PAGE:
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The Roanoke news. (Weldon, N.C.) 1867-1989, October 09, 1879, Image 1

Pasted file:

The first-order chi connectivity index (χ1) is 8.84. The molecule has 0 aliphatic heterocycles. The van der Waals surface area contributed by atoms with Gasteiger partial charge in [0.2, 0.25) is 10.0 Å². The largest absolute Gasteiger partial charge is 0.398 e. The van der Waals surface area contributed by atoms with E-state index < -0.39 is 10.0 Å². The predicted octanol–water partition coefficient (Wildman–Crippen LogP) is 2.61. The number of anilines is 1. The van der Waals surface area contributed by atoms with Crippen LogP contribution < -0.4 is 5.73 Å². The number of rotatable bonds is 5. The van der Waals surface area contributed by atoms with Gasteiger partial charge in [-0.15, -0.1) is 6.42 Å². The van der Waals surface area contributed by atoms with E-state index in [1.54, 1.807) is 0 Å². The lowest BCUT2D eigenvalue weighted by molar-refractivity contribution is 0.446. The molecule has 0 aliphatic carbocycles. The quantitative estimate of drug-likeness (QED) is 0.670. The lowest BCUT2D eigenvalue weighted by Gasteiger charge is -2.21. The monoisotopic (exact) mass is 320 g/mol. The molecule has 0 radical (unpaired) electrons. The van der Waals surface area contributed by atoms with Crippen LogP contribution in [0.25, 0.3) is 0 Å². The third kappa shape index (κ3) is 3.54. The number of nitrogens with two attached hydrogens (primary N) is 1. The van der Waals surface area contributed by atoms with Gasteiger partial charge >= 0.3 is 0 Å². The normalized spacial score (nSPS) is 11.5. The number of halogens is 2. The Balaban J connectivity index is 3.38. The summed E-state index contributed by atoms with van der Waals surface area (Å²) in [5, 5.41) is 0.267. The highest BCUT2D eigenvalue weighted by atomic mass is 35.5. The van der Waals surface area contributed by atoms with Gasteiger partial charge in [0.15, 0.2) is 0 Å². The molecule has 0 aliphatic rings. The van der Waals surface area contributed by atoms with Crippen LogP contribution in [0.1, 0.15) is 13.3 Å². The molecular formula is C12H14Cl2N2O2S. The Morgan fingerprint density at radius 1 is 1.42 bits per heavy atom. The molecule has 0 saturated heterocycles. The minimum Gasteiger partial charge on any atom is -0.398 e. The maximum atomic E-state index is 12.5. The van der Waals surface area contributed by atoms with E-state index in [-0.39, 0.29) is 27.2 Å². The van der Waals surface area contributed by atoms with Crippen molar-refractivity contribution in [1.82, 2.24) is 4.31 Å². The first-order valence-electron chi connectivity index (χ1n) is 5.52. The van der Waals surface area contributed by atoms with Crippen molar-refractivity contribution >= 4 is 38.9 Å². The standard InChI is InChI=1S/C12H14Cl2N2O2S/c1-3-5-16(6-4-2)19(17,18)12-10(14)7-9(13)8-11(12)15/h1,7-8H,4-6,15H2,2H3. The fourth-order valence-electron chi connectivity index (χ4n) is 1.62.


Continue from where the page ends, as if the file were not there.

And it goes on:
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the ROANOKE NEWS. A DEMOCRATIC WEEKLY NEWSPAPER, PUBLISHED BY tiONO dc W.W. llAIil.. Ono Year, In advance, BIX ^tonths, “ fbriie Miiiithu, " {2 (Ml 1 (Ml TH els. PR0FES8I0NAU CARDS. j m.^bTzzakd, ATTOBNBY AT LAW, IIAI.IPAX, N. C. >(Bop In thn CoHrt Housft. Strict attention tflviiu to all liraiiclifH of the ]»n IS ly E D W A U 0 T. U li A K K, ATTORNEY AT LAW, tnr. !OIy, jg T. BRAN OH, HALIFAX, N, C. ATronVEY AT LAW. EMPIBLn, N. C. PrftfiHdofl In tho ruuntloii of llaUfnx. Nash K'lrfociitnlmanil Wilson, (;olleol^ou.^ iim-l''in nl piirtH of tlin HtAto. Jan 13 1 f W. U.VLL, ATTUltSIEY AT I.AW, WELDON, N.C. Mf>ecfa1 Attontlon rrtvon tt> coUcctlons and reailttaiicort protnptly Ui:iV lit. VOL. VIII. WELDON. N. O., THURSDAY, OCTOBER 9, 1879. NO. 32. Fnllinff liOftv«8. Wlm c*«n wnnder at our Rrlef Ah wo no» ibo nutumn loaf| pHlitiif, tfiitlnff« ftiUlnff, dyiufft AihI bflnoHiii our leet are lying III H inaNM of aud dun, IMuk and acarlot In tbo BU»n. Oft, bouoath thy cnnllnK tibade, Ilavo our weary fooutopn Rt/ayed, Hooking rent Iroin etiroaud eiorrow, Dreadhig, ob, how ofil tn-iuorrow, Ilut the wo'oamo wiw tbo samo Aa when iUHt to thoo wo oaino* Afl wo inisH iliy grateful hadtf From tho wood land and tbo Rlade, Unitituiu to tboo ia uwiuKi Free thA gift thou was boit iwlng, Aud a frUmd ho tattbful iieveri Caiue to «Udden earth forever. IAMBS U. MULLEN. ULLEN li MOORE, JOUN A. MOOHR. M’ ATTOUNEYH AT LAW, HA.UFAX N. C. , .OHIO court of fhrt Htafo an*! In tli CimrtH of tbo Kastorn District. Colli‘ctlonHK>i\ilo in any part of tbo titate. Jan 1 ly AMES £. O’HARA. ATfOBSVEY AT LAW. ENFIELD, N. C. Pmottres In the conrta of Halifax and ndjoln Inff counties, ami in th« Kiii>renjo anti tvucval courts. Colioctions made In any part of tlio Htato. WM Attond at Hn? court IiouHt* in Halifax on Monday and Friday of each wock. Jan 12tf B B li T O. BURTON J U. ATTOUSIEV AT HALIFAX N. C. Practices In tho courts of TIa!ifax. and ad.|;>ln InR counties. In th»* hJnvrrnio court of th Htnto, and In tho Fi'doral courts 1 A L V I N L. H y M A N, ATTORIVEY AT LAW. HALIFAX. N. C. Practices in tlio coiirti? of ITiillfax nnd ln»r countioH, and in Iho ,su|»r«‘ Courts. ClainiH t'olliMjiod in all par Carolina, ullloo in tlio (’ouvt Uouk ? tid 1-v.U- of Ncvll jiilyttf r|^ KOMA& N. HILU, Attorney ftt ILaw, HALIFAX. N. O. B. BATOflKLOK. ATTo::&nfs2Y at liw. u.vLEiaa, N. 0. PractlooiH In tlio courts of tli« aaU in tlio Federal and Surt may 11 tf. W. AJ A O N ATTOUSfCY AT LAW, GARYdBURa, N. C. Vracticca In tTio oourtH of Nortlmnipton atid a^ljolnin^ countloa, also in tho Federal and Su- pi'euie courts. JunoHf' W. H. DAY. A. 0. ZOLLICUn'KK. AY & ZOLLICOFFKR. D ATTOKKEY» AT LAW, WBLT>ON. N. C. Practlco Inthocourt;^ of IltUlfax and ndjoinins oountlcfl.and in tli*'Hui»rcnn’ and FcdtTal courts Claims colloctft.l In any part of North Carolina Ono of tbo tinii will al-.vayn bo found In 1 lu ofBce. iunoSOly. FOR RICHER OR POORER. ■Perhapa it ii Tair that I ahould tell you th'it Moutrnse has failed—under* itand me, Cog, he bas not failed ‘rich*— hv) is ruinod fliinncially. Miireoycr, ho lias ttlrendy acccpK'd a cletkship; viUh a palliy flflucD hundred fialary. Then ynur oiatrmge will probably be delerrcd. Hut take ‘lieart of graco,’ J ilie; it’s only a question of time, after all. It must be ‘lovti in a cottage,’ now —Ir'ing’s ‘strawberries and cretui’ Stjia.’ N'lnernse, Mary I I am altogether tou practical eien Co thiuk of such ro mance.’ iSut, Julie, I thonght that you were alrrndy engaged tn Moi troso ' So I am—ur rather wan,' she replied, si|;oiriuuntly. •And you mean to break this ongago- nient merely because the young man has teen unfnrunate in busiuess and iu poorer than ynu thought? Uh, shamii 00 you, Juliet 1 did not beliuvc that you could be so cruel, so indifTerunl, so bearlI‘B8. I thiiught better things of you, Julie.’ Anil there nas indignation in her vuicf'. ■1 h :ve broken it. This in strict con- iidenci!, 0> z L's ull very well to prate a^out lieartles^nesH, but what would you have me do—remain pcinr all my lile? r>c gotten it out of nunt at last—Har old S'.ru.ng i.s immensely rich. Ul' course y u have noticed his attentioua tu me. and bcvcry sure I shall not say him nay.’ •YoJ lovo him, then?’ ‘You little goose I Will you ever be soosi^^'le? I iutcnd to many him. Oh. 1 ( xpecl to dazzle jour unsophisticated eyes with my splendor, one of these days, and Rll your boucst little heart with enny.’ •Julie, this is uiifuir to Harold Strong. What I br.rter your self-respect and del icacy for b's thousands I It seems to me a degrndntion I •Bravo 1 Tho fearless littio woman is not afraid to speak her mindl Nuw confcsa, C'z, that you would like to up- pronriato Harold Strong.’ I admire Mr. Stroup, but I should scorn to marry a y man for «hat he is worth i 1 fVillurs and cents. That is not my standur-.l of excsjlienco.’ And, yon would Da true to a 1 )»cr who liad ti) heaii. thu wurlii ovur a;>aiii as ‘,jooi' tis Joo’.s turkcv ?* ’ I would—il I Ion'll him, and 1 was sum that he loved inf.’ Uonmi tic, foolish g rl I S > would n't I. M oreover, jo i s'l ill yet see mo Mrs. Stroi^j;, the cyiiosiire of all eyes, eiivifd by lliR ('iishioimViO world.’ Iiidt td ! Bei!ie3.ber the old proverh, Jiilio, I'lir it atiplii'S lo you,’ Will, we shall Rof. I suppose, to ke(.'p yiinr good (tpiuion, I must marry M,):.tros(‘. I5jl ciuiii’, M vrj, Ui’a go in- d lora I have to make a becoming toilet, for I expect Harold Strong this eveoioj;, aod vvlio knows hut ihat— The remainder (tf the sentei,ce was U-ft for M;iiy t > guess. Ctiuceiili.'d by the June roses that graw in rrofusiiMi nver a quail,t little arbor, Harold Stiong had been an nidu- t,?ntioual listener to'this coo»(>rsaiioo. llo bad tukcn a run in his yacht d.'wn to the villa from Newport, with no particular motive—least of all, that matrimony. His friends regard bim as ‘ofBsh’ i.i heart aduirs. Hot tho won derful beauty of Julie and the quiet good sense of Mary had uiterested him, and be bad prolonged bis visit indefi nitely. Tbo c' Usins, Julio ond Mary, were re siding with an aunt with ambitious views —a bit worldly wise—who never re fused a hearty welcorou to her son’ guests, if they were wtulthy. To bo ' • — —the sine qua D R. E. 1'. li U il T K H , Jl U B G.E ON DENTISiT. ^an be found at his ofliee in Knfield. Puro NitrousOx’do O'ih for the Pain- Hess Extracting of Teeth always on hand. JnneU«tt. A K D U U W T, B U a T O N, ATTOH-IIBV AT LAW, WELDON, N. C. ■ (MlJolnlnf? comities r. . "f«l courts. Claims collcctu4 North Carolina. ft siipPr' it over his 1 way, he but if he a. SMITH, JR. ATrOBNEY AT L.VW, SooTLAUD Neck. H.viiii'.i.x CouNTr N. 0 Pracll(WH In tho rnunty of .niul ii'lj iln- "•K 'oiintI«*s. and in SsipJonjo “'/i*'' inji i‘> ly. rich was, in her optaion, non ol r.xistvince. II 11 irold Stron» wauled regal wile, who nou'd iiueeii 6stiili-.hnK‘i t in a right r.iyn would be sure to taka .lulio; warilei} a domestic fairy lo charm and rule his home in a right royal way, Mary was the girl to choose, Tt'.e young man was puzzled. Julit s beauty enthralled him, and he !•.fisted her with all inmgiiiary good qualities. If he had been told by a woman th.it she was henrtleas and selfi-ih he would have scouted the idea, attributing it solely to envy,for wus not hi r beauty be- witchii'g? and tho glances of her dark eyes were they not brimful of soul? Harold passionately loved music, and Mary was fortu.iote enough to possess a fine contralto voiec, upon which she bad bestowed much culture. Wben she sano, as she often did without needless urgi g, he would close his eyes and Iste , cliariued; bat when the molody cea-ed, and he had opened then) ogain, it would be, pathaps, to see Julie’s handsome Greek face, with the lustions, uiBguetic eyes gaz'ng at hitn. yi!3;thc young fellow was [luzzled ahith t J cho'ost. For allbuiigh he had visited tho villa to please bis frisnds, without other apparent objn.'.t, ho was bcginniog to lire of his aiiuleu, l incly balcheKir lilo. Perhaps he thought that ono oftheaa young girts would make au excellent wife. Julie had encouraged bis atten tions, and of coursehe had no auspiciou that shu was already engaged ; but Mury avoided him. It was evident tliat she, at least, was not trying to coax him into matrimony. Harold was terribly afraid of being taken fur those tempting mil- lions. The conversation he bad accidently overbeard, however, had eolightoned biiD IS to the true character of tbo two young ladies. And now he was sur prised that he had been so blind. Sarely iutelligence beamed from Mary's eyes, and her pretty face was as sini.’ere ns her mnoncrs were artless. Ilfl now knew that sho had a beautiful soul wuithy of all confidence. Slie had confessed lo admiration; but that was q'lito dift'orent from a toiidi'r passion. O.iuld he win her lovu? This was tho important question, and str.iiige to s:iy, hu Has really anxious up >n this point, and hu detenui'ied to decide tho idttttcr at once. Accordingly, thf! next evcuing, ho meutioned, in a carcless wiy, that he intended returniug lo N.'wport that present neck, wishing to uute the efiVcl of his words. ■Tulie ex n tcd all her fasLinations. •Now he will pr.ipuseeLo said to herscU'. Mark’s sweet face wore % look of sad ness. •Thus it is in life,’ she thought; con genial spirits meet, cij >y the passing l.oar, aiid Uien part; perhaps never to meet again.’ Kxcusing herself, she went to her own room. S iinohow she felt that these two would rather bi> alono. llnrolii’s heart followed her. In btr absence nverjiliicig seemed dull and void of interest. True, there wss tha same tlissic f;ice fceside him, the very «auiB bewittthii'g siiiilu and tho same matchless urhs dancii'g cnq’iettishly or veiled by their long lushes, as cir.:um- stnners roqiiired. Vet ho remained quita indilf. rent; his pulses beat caioily; not oiiu heait- tlir.ih was wasted upon the woman whosat beside hiai, secure lo her loveliness, ar rayed right bfCoiBiugly for coi q iest. Then it was uotniilaliablu reveuh'd to him that iho absent, unassuming M try was the oua woman in thu world lor him. Karly the naxt inoroi ig it wis If,r- ohi’s goodfurluiie to see Miss Julia go out driving alone. ‘This is mv op( ortuiiity,’ he said to himself, and ran down stair.s lull of happy uiiticiodtion. Tnere was no one ill the silting roo!n but his hostess, who ohsening his disappointul look, re marked, nrehly : •How uoforti'Mri^e I J ilin is nut driv ing and Henry has r1'io to tho city; but Mvry is in ihe garden arranging bouquets for the lesti^al. auil lielp her if you ivi',1.’ WhiM a pretty pi.;tiii« scionsly helped to nmlu: 1 S:ie was seated hpon a Ca’ieiful lUilie leiit, i.ilii her lap (ull of (1 i.vcrs; not fixi'd up.’ indeed, lor coii.panv, but wealing a neat nhito wrnpper, taslefullv trimaied willi ri'jb in th,".l matched her eyes and com(i!iiiion. The vivid blue of the sky overhead,, the sun glimpses shining ttir.rUjrh the dark green luliage, thu little sparrows hopping fearlessly ut her feet, the while cooing pigeons, and old briiidlc looking demurely over thu barn yard fence, with this wood I.j ; i)h for o ccntral fig ure, would have served lor a charming id) I, Harcdd thought, as h'.s oyeslingerid for a iiioinenl up 'U the suene. •‘Jlary, darling,” ho w!iispero.I, over her shimldar, cl^sa to her ear. Tbs girl slar'.ed in surprise, not hav ing heard his stealthy npprotich, and blushed ui til ev(iu her neck was sut- fused. She looked up at him inti'iir- ingly. "The word needs no explanation, if your heart answers tu miue,” he said, in arswer to the louk. ‘•Hut—I thought—that—” “That my heart was give past to the beautiful Julie, did you? but a passing fancy. N >, Mary whole of my life is changed, now. I have ouly onu hope, ono wish—to iviu you.” Mary was proud. Ij'iko all Amoriciui girls, slio fik that she was a queen in her own tight. IJot yet sh j did not wish the youog man lo j idge by eloiiieht surrouudiogs that she had peciatioDS.” -Julie and tayself are orphans," said, ‘•and auol generously gives us a home. iVrlijps rou are not aware that I teach music, and so earu luy own liv ing. while yi u—” “Wl.ilo I am a l.izy good-for-nothing, living upon money which I did not earu. Now, my ttut'-pokeu [»iil, siy to me al onco. I love you Harold.’ That will make me bappy. Never mind the rest ” ‘•I love you, Harold,” she said sim ply.” •‘Aud I give myself to you. to bo your honored wile,” he added, to a serious tone. “And I give myself to you, to be your honored wile,” sno said, repeating tbo word quite as seiiously. ‘•Now I am satisfied, and you are my own darling, are you iiot?" “Well, I deL-Ure! is this a rehearsal, or is it real eatnesl?" eri>Hl a mocking Y III may go M.iry u'xon cure ’Twas ; the her she It WAS Julie, rdturucd from tho drive I The lover., wholly engrossed with tberoselves, bud token no note of time— indeed, lovers never have a calendar— and thus they had quite furgotteu the han>lsonie enqueue. ILiroUl, noticing the sharp ring in her voice aud the deep frown that acU'-mpiinied her wurdt, hastened to reply. ‘•D lusin Julie,” said be, plensonlly, I’vo coaxed my little ,Mullia to share uiy heart, name and estate, and now sbe baa only lu name our wedding day.” C iiisin Julio concealed her chngrln. Daring the short walk to thu house she asked herself repeatedly : Is it loo late. Is il too late to re call Montrose?” It was too late. For that very hour there cania un indignant answer la her heartlc iS letter, deuounclng her conduct ill u imeasured terms. •• I’o think that our plain Mary, with not a bit of stylo abimt ber, should have won ihe handsome millionaire; a n'an among a thousand, too,” she Slid, angrily, and wept with vixa- ti.in. The halcyon days af courtship passed quickly. Haruld’a lovo iutonsifi.'d as ihc lamiliarity of their every day liCt! at the villa more lully developed Mark’s l.ivcly di>p ivilion. H(! loui d, too. Ihat bi’uealh an uiide- moi,si.rali>e manner lay exquisite sym pathy, cjuiiideralle Intallect and sound SCI,sc. All bright days oiuit coroe to an end. Harold ran the yatch back to Newport at last, but uncle Sam waa tho gainer, for a voluminous correspoadonce was kept up, and in this way they consoled one another lu absouce. Kvrrything ran gmoolhly with the lovers, and tho wedding day was defi nitely settled upon. O.io evening when Oousin Henry re turned from the city, ho cxclaimed, in gieat excitement: ••IlarolJ Strong has lost everything, real smash-up. Foolish speculations tho canse.” Jiilie looked cxul'ant. ‘ iN )w don't be an idiot," she Raid. “If you have taught ono millionnire so eaVily you may possibly catch anoihev Try ut least,” and there was a touch of sarcasm in her voice and a wicked gleam ia ber eyes us she left the room. That rii^ht. in the solitude of her room, .Mary c >minuned with ber own hra t. Shu hud no w sh to cct impul sively ; s'lo desired to follow tho dic tates of a li ne, pure womanhood. What would her futura be? Sue was called to decide ihe very next day, mid tears splsshed from her eyes upon tin? paper as she read the following h'lter; •When I heard that I had lost every I'lini;, I said, Havij I .Mail's lovo stil in my keeiiiu,;? If 1 have, t defy late: let it do it') »orst” 'I'hen I remein- bere.l that I rw.-'d a duty to you. ‘ 1 1 ivo you, dear .'1 irry, beyond the p iwor 111 ’.void i 11 .'ijiress J jet rather than cause you future iMlmpiiinci', 1 will relei'S* yu fr.)m yonr engageinnol. it 13 much w,ser to look at iMuns sqourely and dispassionately now, than to 0 iduro lifelong regrets. “If you leel that poverty is too great a t evil to luce, even with my love for a s'.deld and protecli ir, say so fia kly, and I will immediately onswer, even if it breaks my heart, •Mary, you are free,’ Hut if you love mo wril enoogh to brave it iu niy company, I will say j y- fully, •even so u itd deaik di UJ part.' Wiile, for suspense is torture to “ilAttJi.D Sriiosii ” Tho m ill re.iiaiiicd the saiue, hut those n;idions were gone. What a te^t for a lo.ing woman ! II ,w Would Miry stand it? What was her urswor? With the woildly-wiso .I.ilio and her ambiti lusaiint ba.side he—rtakiiig counsel of her own heart ulono—she wrote the f illowiiig: "Di-ar Harold: Do not think so meanly of uie as to suppose that bi • cat.sj you lire uafortunnte, I can desert you ill your trouble. Y.u were willing that I—u poor giil—should isharo your wealth. O.ight I not to bo os willing lo share your poveitv 7 C une to me at once, Harold. Y lU need sympathy, aud who so willing to give it, aud thus as'ure you of tho stability of her love, as your own “Mauy.” Oi’course Harold went direct to the villa. His ctep was clastic, his dark eyes glistene'^, he was handso ner than over, »■ d did not look in tbo least like u ruii.en man. Thero were no reproaches in store for him for having doubted her disin terestedness. No; Miry loved him too dearly to express anything but the tenderest sympathy. It was her «isb to be married in siuiplo style, in keeping with Ihcir alfred circu.'nstancea, aiid s-', in her aunt's parlor, attired i i a plain travel ing costume, tho dear girl gave herself tiAlarold “fur richer or for poorer,” Then they started for their new bomii iiiUiston. Harold ossured her that it was a cosy little bandbox, and that she would be its greatest ornament when the carriage stopped in a fashionablo street and she was ushered into au elegant mansion. Mary removed her wrappings at her iiusbuiui’s request, and looked around in a tipwilderi'd way. •■Whoii will we go tn our owa home? ' s'.u' 1 fj'iircd. The young husband claaped her fondly to bit heart. “ThU h our bome, my darling. My losica lire not as great aa I flrit aup- poied. In fncl, I am richer than tTer, for thoae ‘apcculaiiona’ have proved to mu that thero is at leaat une dlalotar- csted woman on thla planet, end that one is niy own dear wil'o,” .Mary never knew that Harold had indulged iu wholusomu lalsubuoda, that might test thu stulT that sbe woa made of, and as they were the first and the last that he ever told her wo may aup- pose that “where ignorance il bliai ‘tia folly to bo wiae.” When JuHp, the faaclaallng coquette, heard that Harold Strang hod tided tho 0 of trouble wbicli had awamped Montrose, and hia devotion to hia wife, she envied her m:>re fortunate couain, and began to think that mere peraonal chnr ns will uot uUaya wii-. Now she is a faded old maid, sour and irritoble, uhosu chief delight is lo t>o:ist of h.^r conquests and tu descant volubly upon man’s perfi Jy. A YonnK liiiiij’s I.oiik Nwim. A rocent fjake frjneva (W.s ) dispatch to tho ('tiicago Tribuoo siys: Tie most reoiarkablo event ofthe sravm oi-cured on tbo I'ki! yrstprilay. Miss Maraie Minirr, dmghter of Mr. and Mrs. II. ,S Mi iier, and grand.iaughler of Judge Aver, ol Harmrd, 111, a bright-eyed bru etto o( sweet sixteei', performed tbo unpnrall'led feat of swiniuiinj from Har vard piirk across the lake to Camp 0 )1- lie, 0 distaoce of nearly twj miles, iu loss than half an hou', winning a wager frooi her father, the ladies’ natatorial chatnpiiusbip ofthe Halted State', and numerous suuvonirs presented by ad miring frieii4s. This naiad queen was accompanied by a gentleman swimmer and by boats containing the judges and siiectat >rs Tlioro was n’> time limited to the performance; Miss Miner did not hurry, bot moveil through the water with easy grace, taking a regulation stroke, occusionuliy changing position for re lief, now on onH sid”, now on the other; then listlessly fi atiiig for reat; again swimmiog with faco up, and arms folded on her breast. Tho heroine of this ad- vetitute was only slightly exhausted by such nn exlruordinary foat of skill and e:id ranco. Shu was clad ia an elegant bathing costume, which allowed full and freo movement to ber magnificently rounded arms and physique. .Miss Miiiier has been somewhat celebrated nriiund tho lake during the summer for her skill in aquatic spurts, and she was determined to clnso tho season with a grat.d I'lfort which would eclipse all her companions, and sbe has thus met with admiring success. .. — - OAuii.1 iluoa’M IMiiake. The Cincinnati Commercial ia now tho cminir/a principal reservoir of sniilii! stories. A ro'.ent isS'to contains a doxeu or more, among which there is ono of peculiar nii'rit The narrator tells how hu WHS co^r.oed iu blasting with gic'-.iowdar souio l-ir-;n aud tough I ijs 1' im one of tho logs thus spirit opioi Cl A.rlcnl an enormous serpent wliiii'i was eisily killed. Thn man who tolls till* St iry continues fro n this poiot as follows: “Oo streUhiug it out 1 found il t) be thirty onj feet two inches in long’.h, and ihn thickest part of its bo ly nieasorcd twonty-uiua iuohes in (.itcu'iiferiince. It was a dilTerent species of serpe nt from aiiy I bad ever sifc i bi'foro. Its tail was ar ncd with a sharp-poi lied and curved horn; its body was variegated with alt.iriiate Inwu and dirly vi-llow 8trip>s, and on close exam inalioii I ili-covureu that it had been totally bli.id. Its eyes iieomod to have turned into a n 11 •ctioiiless, hard b inc- like substance. Tills explained its un do:ided. hesitating movemuuls whao it first caiurt fro.n the log. A stranca cruase appourc 1 about tlie neck, .t back of the htal, which I found to tje caui^ed by a stout thoog of leather, about wh oil tlie iljsh of iho tierpcnl 1 ad grown U' til it was sunk almost nut of view. Oil liiig the lb mg aud removing it, I found uUaehed to its undrr side a copper phite which hud lieeu heretofore hidden by thn body of the snaki*, and on one side of vihicli was scratched. ‘U. 15 lune, April 15,1772' I split the l.ig iu two, u;id near the lower ond of the hollow I found where thero had once buen an oieuing, but long years ago it bad biseo closed up with a plug nude of oak wood, about und over which the maple bud grown until it was almost concealed, Tho dead appearance of the small poiii ,ii visible of the oak plug was all that called iny attention tu its BXistence. Mf theory of tho matter is this: Daniel U lone, many years ogo, probably on Ihu dale recorded upon this piece of copper, caught tha snake, then young, and imprisoned it within thi hollow of the iree bf means of the plug, wheru his snakeship hud rcuiained until the day I delivered him tu the free air aud sunlight again." Uood l''iNh. “Are these good fi,b, boy?” (aid an individual to a boy at a fidi stand. “Yes, sir,” quickly replied the boy, luoning up to tho customer with a de termination 10 make a sale at any price “ilow do you know?” questiuned the old man. sharply, looking the little fel low straight in the eye, deiermined to get the truth from him. “'Cause, they were caught on Sun day,” exclaimed the yuutb, as Ihe sh ickod customer mudc f lur laps to ibe aiilc down the street. Mr. Edgar S. Werner rocently read before the Albany lustituto a paper ou this subject, Mr. Wirner blmaelf w&a, at one tiine, slUicted with this terrible disease, and he says that parents al most invariably treat a stutturing child with much auvorlty, und thus by fright- euiug him increase his milady, or spoil him utterly by too much leiiieocy. Tho proper way in which tu treat such children ia tbus described: In nothing ia the adage, “An oMnce of prevfotlnp ia worth a pound of cure,” wore ap plicable thaa in stutieriag, ladeed, in this instance, an ounce of tb« one ia more cITeclive than a buudredweight of the others. Children wi'.h stuttering tendencies shnalJ be especially woll nourished; they should take a groat deal of physical and nut door exorcioe ; care should bo taken ihst their lungs are fully developed und that their oervea are not irritated. Ijate hours and highly seasoned food, and everything to ding to derange, weaken or unduly czcite, mentally or plivsicully, should be avoided. The cliiUrun sliould not bj allowed t > talk too rapidly or when out of breath- If he has tr.iublo with a word hu shouhi bu asktid to repeat the whole seuloiicu and r.nt merely the olTonding word. Oftentimes a serious mistake is made here. The child is diillad upon hig most dillicult wurdr, and he comes to fear them, and, a* a result, his ability ti articulate them is coiitinu.kUy lis eucd. Uis should not be permitted lo associatu with another stuttering child; indeed, no child should. luveterato stuttering may be caused by mimicking others. Through out, tho child sliuuld be subjected to kiud but firm treatment. i'ricutlsiiiiip. Thu conilition which frlenilahlp de- mivuds i« ability to d > without it. Tu be cupalile ol tiui bi)'h (ililee tiquires gieat anil sublime p'lits. There must bu very two before there CRU bo very one.—Kmer- sjn. When a person is no liuigcr hia own fiienil, be goes tn his liinther who ia so; this one talks gently with him and ia able t« uive him lile again —Jean Puul. Every insn has need of a fuithlul friend and u bitter cnimy—the one to advise, the other to show hiiu his faults.—8«cratea. llo that bath many friends hath nouo.— Aristotle. The loss of a fricud is like Ihat of a limb Time may heal iliu anguisli ol the wound, but the loasciiunot he rupairud,—iiouthuy. Friendship is often oulgro'vn, and his foruicr child's elothrs will uo more fit a man than some of his former friendships. —Friends in Couueil. When min and women play «t frienda ship, they piny with tHlgid too)?; noB ol the two ia surely hurt, and I ihiuk il is al ways the woinsn.—loo ii!. Lay this into your broasl: Old friends, like old words, still ate trusted beat.— Webster. Ilow sweet the task to s'lield an absent Irieuil.—Ityron. Something of the bcnrt should go wilh »I1 comtcsy that beape ks Inendship. The hand of Dju(>lus is Ins own.—liulwer. FrieaJship is loye without Us wiDgs. — French 1‘iMvurb. Let Iriondship creep mnitly to its heigh ; if it rush to it, il may siuu tuu itsell out ul brt'aili. —Auou. Prionilsliip is a pleasant elixir; l.ive is an intoxicant.—U. Fiicudship is like lovr—all the stronger lur scparatiun. — Andertoii. Friends are discovered rather than made Tliere are people wlii> are iu their owu na turu Irienils, only they don’t know each >ohet; nut cei'taiii th.u.n, like |i ittry, mu uic iinil pululini'S, are liki! ihu Fieeui isou'o rigu, they reVL'sl that initiated tu cnch otlii'r.—Stowu. Feinilu ritndship ia tn man th" bnl- w,irk. sweutiiess and orniimotit of hU cxis- iiuce. — lnco«. The sinqu arity of our friends is like lemon and leuiou-pnel, a huI) acid «nd liiiut bittuineus whicn give zust to the draught ul lile. It is thu pluasaut sour ol l.uit. which whets and kuups au appetite. Even Iho whims and oaduie.3 of worthy men attract anil tittnch us to Ihom.--Incog THE ROANOKE NBWS ADVBRTlSinO KATM. * One Square, Two HquarM, Three Hquarea, Poar Square*, Fourth Ool’a, Half Column, Whole Oolumn, a si I 1 ^ At 1 M \ 2 S I s 1 s 800 8 00 14 0* Mtt A (,0 10 00 so 00 8 00 U 00 10 M «••• 10 OO 18 00 8«8« 4CM IS 00 ao 00 40 to MM 80 00 80 00 80 00 68 Of OneYaer, 7S R OANOKR AORI0WLTV& WOBXa, WKLDON. N. C.i Joua n. rooTB, "-rprtat BICIIABDSOH COTTOa PLOW A aPEClALTY. MAMSrAOTUaBB 'JV, AMD OnrMUL AOI iVLL KINDS OF PLRMEKT8, STEAM EiNQINQS AMO GOTTON Qiira. Also Agent for the Ohio ago Soata pany’a UNITED SCALB& Bver.vthInK In thla line from a IM TOM Kallruad SosIh to the 8MALLK8T TBA Scale furnished at SurprlalOK LOW Fiat- ure^. A Platform HAY iw STOCK ikiJe of FOUK TUNS oapaoity for MO.M mtd Kroigbt, All kinda of Mexican Horsos. llorsis aro bred iu great numbers at tho differ int hac audit) in ptovinrrs. some ol the laiger estates bnviiig eiahly or i hundred IheUiand oattlo «ud Qlleen n; twcity thousand mulci and horses. Th pa»turage is crieii ull tlie year rouuii, and tbs animals riceive oo other food. They multiply HS the birds do, iin I with as little proUt to their owmr,i. Ouiunilly sptakiug, thpy run wild until wunied, wlieu thny are e.a'i'jht wittl n I vaso. hointwinke.l snd im- mtdi'itely mounted. F,ir the first Ulteen twenty minutua they (Xert their whole .4tren«tli to thro* their rider, but, fiuding their iff rls uuavailina. patiently submit, and utnerally Hivo but Utile trouble after ward. Owing to their immense numbers, hor.es are sold very choiip, the average price for an unbroken held being eight or ten dollars a heui). with but little demand at tlmt. It Bometimes occurs that the uovernmeut purcbj^ea a lew hundred for iho iirmy. but, Rehurally speaking, there ire few occasiong when they can ho sold Mexican horses, as a rule, aro not hand. some, and are .eldom more than lourtoeu hands hiuh ; still they have nolhins! of the P'.'culiar build ol tho pony about them. Fed entirely upno graaa, thcv yet euduie urore latigue and are capable ol main tainini! a rapid gait for a louacr limo than tho grain-fed liorscs of other Isnde. In he towns and cities they receive lb somtii'st of care and the mesgerest allow- anie of lo.id. Tied up tho whole day In the slifl ng courtyards, they stand patient ly awaiting their eveinc meal Friqum'- ly they are turned loosu touether wbeu il r quires the use of a lasso lo catch them, So lamiliar with this ioslcument do they beeouie, that the moment tho animal feels the ropi) shout its neck it stands stock htill, when wiihout it would not Bufler it self to be euddltid cr hridlud. IRON AND Q&.\BS OASTlMQUi Furnished at SHORT NOTIOfl' Petetuburg or Norfolk PRIOHS. I am prepared to do AMY KIXD et Kepair Work for ENGINES, MILLS AND GINS. ooraoM As I have an Bxoelleal MAaaiNUBKaBd BOILBR MAKKB. I keep nanatantly'nn hand of Manafaoture a OOOD OFFICB COAL AND WOOD STOVB. Alaoa good aaeMrtaieBi •( BOUiOW WaUB. LUMBBRfnrnlt!. *d tQany(imiiU|* a tbe LUWBiT Market 9Mee. ' '* aep 8 1 ^ ’}